Welcome to the Philosophy department at Trinity Western University. Philosophy is an intriguing field of study, in part because it has a history that extends more than 2500 years, and also because it is the discipline from which virtually all of the specialized sciences found in modern life originally derived. Physics was one of its first "children" about 500 years ago, as speculation and conjecture about the forces in and the stuff of the universe gradually led to exact measurement using the tools of mathematics. Psychology is one of its recent "children," and as late as 1900 most universities in the Western world did not have separate departments of psychology, but studied psychology in departments of Philosophy.
The core subjects of Philosophy ask questions that are central to living well, which cannot be answered by any natural or social science. These questions include:
• Can anything be known for certain?
• Is one opinion about the ultimate stuff of the universe as good as another?
• Do Western views of "the good life" mesh with viewpoints arising from other civilizations?
• What is the best or most just political regime, if any?
• Are all moral standards of right and wrong culturally relative or are some moral standards objective?
• Does God exist? Is belief in God rational?
• Do people somehow survive their own deaths, that is, bodily death?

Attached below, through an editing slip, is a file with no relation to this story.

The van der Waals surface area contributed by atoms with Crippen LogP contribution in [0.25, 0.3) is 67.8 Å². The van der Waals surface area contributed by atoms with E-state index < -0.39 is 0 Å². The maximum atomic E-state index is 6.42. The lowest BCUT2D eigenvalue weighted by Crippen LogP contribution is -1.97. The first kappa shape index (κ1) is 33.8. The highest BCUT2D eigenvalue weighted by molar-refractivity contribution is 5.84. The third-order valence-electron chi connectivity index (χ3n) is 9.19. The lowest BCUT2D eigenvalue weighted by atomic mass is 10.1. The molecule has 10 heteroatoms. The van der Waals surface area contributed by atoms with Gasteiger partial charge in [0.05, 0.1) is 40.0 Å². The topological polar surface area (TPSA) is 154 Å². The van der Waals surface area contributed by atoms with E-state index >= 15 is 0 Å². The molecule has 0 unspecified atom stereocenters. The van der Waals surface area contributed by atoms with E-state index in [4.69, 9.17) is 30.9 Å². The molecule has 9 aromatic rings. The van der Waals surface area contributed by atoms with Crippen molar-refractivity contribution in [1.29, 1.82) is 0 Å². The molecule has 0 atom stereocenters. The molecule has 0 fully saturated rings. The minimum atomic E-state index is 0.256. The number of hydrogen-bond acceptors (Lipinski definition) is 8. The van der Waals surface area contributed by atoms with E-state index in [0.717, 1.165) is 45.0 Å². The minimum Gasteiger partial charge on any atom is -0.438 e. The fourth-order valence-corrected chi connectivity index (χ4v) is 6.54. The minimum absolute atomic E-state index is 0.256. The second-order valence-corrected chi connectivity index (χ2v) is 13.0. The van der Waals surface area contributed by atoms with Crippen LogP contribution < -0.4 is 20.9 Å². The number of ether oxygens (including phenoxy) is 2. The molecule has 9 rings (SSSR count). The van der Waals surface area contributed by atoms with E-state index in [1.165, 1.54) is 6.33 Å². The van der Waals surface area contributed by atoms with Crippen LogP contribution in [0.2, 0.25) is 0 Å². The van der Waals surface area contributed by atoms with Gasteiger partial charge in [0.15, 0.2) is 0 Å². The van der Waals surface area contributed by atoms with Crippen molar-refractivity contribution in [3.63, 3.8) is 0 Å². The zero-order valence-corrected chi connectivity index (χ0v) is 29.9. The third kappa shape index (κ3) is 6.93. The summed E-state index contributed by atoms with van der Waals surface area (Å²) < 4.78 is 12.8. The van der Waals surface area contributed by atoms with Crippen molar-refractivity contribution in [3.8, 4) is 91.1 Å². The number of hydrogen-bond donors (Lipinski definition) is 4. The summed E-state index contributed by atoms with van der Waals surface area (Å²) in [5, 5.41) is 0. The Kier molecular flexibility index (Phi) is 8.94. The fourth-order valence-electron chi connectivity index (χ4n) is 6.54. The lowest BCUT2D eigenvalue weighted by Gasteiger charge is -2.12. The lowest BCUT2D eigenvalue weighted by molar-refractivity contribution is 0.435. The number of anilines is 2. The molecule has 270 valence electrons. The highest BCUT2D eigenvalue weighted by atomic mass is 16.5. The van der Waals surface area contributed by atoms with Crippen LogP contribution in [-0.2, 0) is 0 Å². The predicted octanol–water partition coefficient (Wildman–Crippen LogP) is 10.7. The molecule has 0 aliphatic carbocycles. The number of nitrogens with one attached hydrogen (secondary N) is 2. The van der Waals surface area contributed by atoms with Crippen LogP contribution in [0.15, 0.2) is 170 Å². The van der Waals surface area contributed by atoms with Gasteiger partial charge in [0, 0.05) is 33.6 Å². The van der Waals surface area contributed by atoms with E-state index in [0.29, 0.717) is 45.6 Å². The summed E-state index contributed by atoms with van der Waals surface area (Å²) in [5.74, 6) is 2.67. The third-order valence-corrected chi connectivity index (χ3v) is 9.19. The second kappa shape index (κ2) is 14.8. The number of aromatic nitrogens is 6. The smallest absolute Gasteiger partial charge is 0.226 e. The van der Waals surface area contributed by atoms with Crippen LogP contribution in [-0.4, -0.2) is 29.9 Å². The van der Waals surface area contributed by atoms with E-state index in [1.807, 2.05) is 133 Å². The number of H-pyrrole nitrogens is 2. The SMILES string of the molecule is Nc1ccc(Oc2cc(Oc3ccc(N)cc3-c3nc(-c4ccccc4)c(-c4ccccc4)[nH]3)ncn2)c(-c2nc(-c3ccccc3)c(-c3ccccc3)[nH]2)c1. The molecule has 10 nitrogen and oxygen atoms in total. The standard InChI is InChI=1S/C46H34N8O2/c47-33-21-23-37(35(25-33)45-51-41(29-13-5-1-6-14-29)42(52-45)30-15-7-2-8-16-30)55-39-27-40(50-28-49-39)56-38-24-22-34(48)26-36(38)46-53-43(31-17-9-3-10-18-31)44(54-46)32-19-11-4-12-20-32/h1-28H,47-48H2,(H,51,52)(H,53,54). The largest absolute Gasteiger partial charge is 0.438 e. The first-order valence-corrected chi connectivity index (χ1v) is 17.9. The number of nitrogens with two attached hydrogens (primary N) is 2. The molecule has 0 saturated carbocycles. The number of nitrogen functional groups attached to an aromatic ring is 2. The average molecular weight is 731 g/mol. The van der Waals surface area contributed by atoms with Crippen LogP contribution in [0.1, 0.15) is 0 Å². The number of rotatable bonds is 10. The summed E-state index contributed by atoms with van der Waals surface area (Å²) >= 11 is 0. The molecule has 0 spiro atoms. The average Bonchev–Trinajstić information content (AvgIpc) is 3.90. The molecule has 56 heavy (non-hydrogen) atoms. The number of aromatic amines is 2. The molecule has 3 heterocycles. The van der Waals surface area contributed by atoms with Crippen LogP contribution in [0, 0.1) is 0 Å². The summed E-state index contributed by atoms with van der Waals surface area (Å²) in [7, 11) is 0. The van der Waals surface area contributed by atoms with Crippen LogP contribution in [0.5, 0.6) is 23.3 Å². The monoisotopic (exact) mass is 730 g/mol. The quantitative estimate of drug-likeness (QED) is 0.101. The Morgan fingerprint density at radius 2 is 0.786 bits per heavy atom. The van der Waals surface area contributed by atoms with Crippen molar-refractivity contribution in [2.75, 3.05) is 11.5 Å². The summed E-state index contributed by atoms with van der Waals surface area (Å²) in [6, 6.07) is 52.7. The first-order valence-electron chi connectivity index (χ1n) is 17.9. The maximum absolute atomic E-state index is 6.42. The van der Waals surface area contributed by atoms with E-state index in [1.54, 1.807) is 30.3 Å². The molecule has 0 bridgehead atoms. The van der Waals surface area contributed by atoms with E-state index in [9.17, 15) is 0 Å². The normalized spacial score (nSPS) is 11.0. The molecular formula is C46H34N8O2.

• Are standards for rationality, for example, rules for valid arguments, universal?
• Is beauty merely in the eye of the beholder, or do objective standards exist for aesthetic evaluations?
No science can answer these questions, but each person will confront most of them in life - perhaps even some of them afterward!
The Philosophy Department at Trinity Western University studies the historic issues of Philosophy from various approaches, including those of analytic philosophy, continental thought, phenomenology, existentialism, Thomism, and feminism. Its faculty also reflect Christian perspectives on philosophical questions, because they embrace the belief that this faith includes important truths about the origin of the universe and the place of human beings within it.
Students who have graduated with a major have gone on to graduate studies in Philosophy in various universities of Canada, the US, and Great Britain. Some of its graduates have also gone on in law, public service, teaching, Christian ministry, and work with relief agencies. A study published in The Albertan late in the 1990s even found that the degree most often taken by successful Canadian CEOs was Philosophy. Its purpose, however, is decidedly not to encourage students to live a life of ease or to pursue wealth and power, but to engage the questions concerning the standards by which life itself is measured. The question to ask is not, "What can you do with a Philosophy degree?" but "What can't you do with it."